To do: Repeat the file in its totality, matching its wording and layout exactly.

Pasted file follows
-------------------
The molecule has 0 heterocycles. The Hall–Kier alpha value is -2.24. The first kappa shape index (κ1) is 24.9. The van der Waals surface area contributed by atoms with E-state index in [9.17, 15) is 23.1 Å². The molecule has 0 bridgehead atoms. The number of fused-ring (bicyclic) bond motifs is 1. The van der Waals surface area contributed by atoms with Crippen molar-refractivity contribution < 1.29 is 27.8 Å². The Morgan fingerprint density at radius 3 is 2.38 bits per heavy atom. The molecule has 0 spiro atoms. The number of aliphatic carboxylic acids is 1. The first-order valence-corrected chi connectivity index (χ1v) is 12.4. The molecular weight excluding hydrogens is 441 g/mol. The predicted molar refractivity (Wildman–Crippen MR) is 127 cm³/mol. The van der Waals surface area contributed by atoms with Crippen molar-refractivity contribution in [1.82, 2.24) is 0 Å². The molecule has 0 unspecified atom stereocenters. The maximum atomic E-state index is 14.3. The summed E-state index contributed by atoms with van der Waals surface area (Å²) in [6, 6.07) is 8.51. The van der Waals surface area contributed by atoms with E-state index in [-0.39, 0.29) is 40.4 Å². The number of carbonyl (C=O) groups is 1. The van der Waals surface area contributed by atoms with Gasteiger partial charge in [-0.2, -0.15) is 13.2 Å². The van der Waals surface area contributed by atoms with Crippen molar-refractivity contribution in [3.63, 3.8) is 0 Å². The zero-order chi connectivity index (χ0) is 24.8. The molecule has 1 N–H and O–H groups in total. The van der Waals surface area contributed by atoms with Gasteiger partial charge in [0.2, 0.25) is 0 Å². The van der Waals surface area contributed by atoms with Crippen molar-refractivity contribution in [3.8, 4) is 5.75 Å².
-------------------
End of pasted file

The molecule has 0 heterocycles. The Hall–Kier alpha value is -2.24. The first kappa shape index (κ1) is 24.9. The van der Waals surface area contributed by atoms with E-state index in [9.17, 15) is 23.1 Å². The molecule has 0 bridgehead atoms. The number of fused-ring (bicyclic) bond motifs is 1. The van der Waals surface area contributed by atoms with Crippen molar-refractivity contribution < 1.29 is 27.8 Å². The Morgan fingerprint density at radius 3 is 2.38 bits per heavy atom. The molecule has 0 spiro atoms. The number of aliphatic carboxylic acids is 1. The first-order valence-corrected chi connectivity index (χ1v) is 12.4. The molecular weight excluding hydrogens is 441 g/mol. The predicted molar refractivity (Wildman–Crippen MR) is 127 cm³/mol. The van der Waals surface area contributed by atoms with Crippen molar-refractivity contribution in [1.82, 2.24) is 0 Å². The molecule has 0 unspecified atom stereocenters. The maximum atomic E-state index is 14.3. The summed E-state index contributed by atoms with van der Waals surface area (Å²) in [6, 6.07) is 8.51. The van der Waals surface area contributed by atoms with E-state index in [-0.39, 0.29) is 40.4 Å². The number of carbonyl (C=O) groups is 1. The van der Waals surface area contributed by atoms with Gasteiger partial charge in [-0.2, -0.15) is 13.2 Å². The van der Waals surface area contributed by atoms with Crippen molar-refractivity contribution in [3.63, 3.8) is 0 Å². The zero-order chi connectivity index (χ0) is 24.8. The molecule has 1 N–H and O–H groups in total. The van der Waals surface area contributed by atoms with Gasteiger partial charge in [0.2, 0.25) is 0 Å². The van der Waals surface area contributed by atoms with Crippen molar-refractivity contribution in [3.8, 4) is 5.75 Å².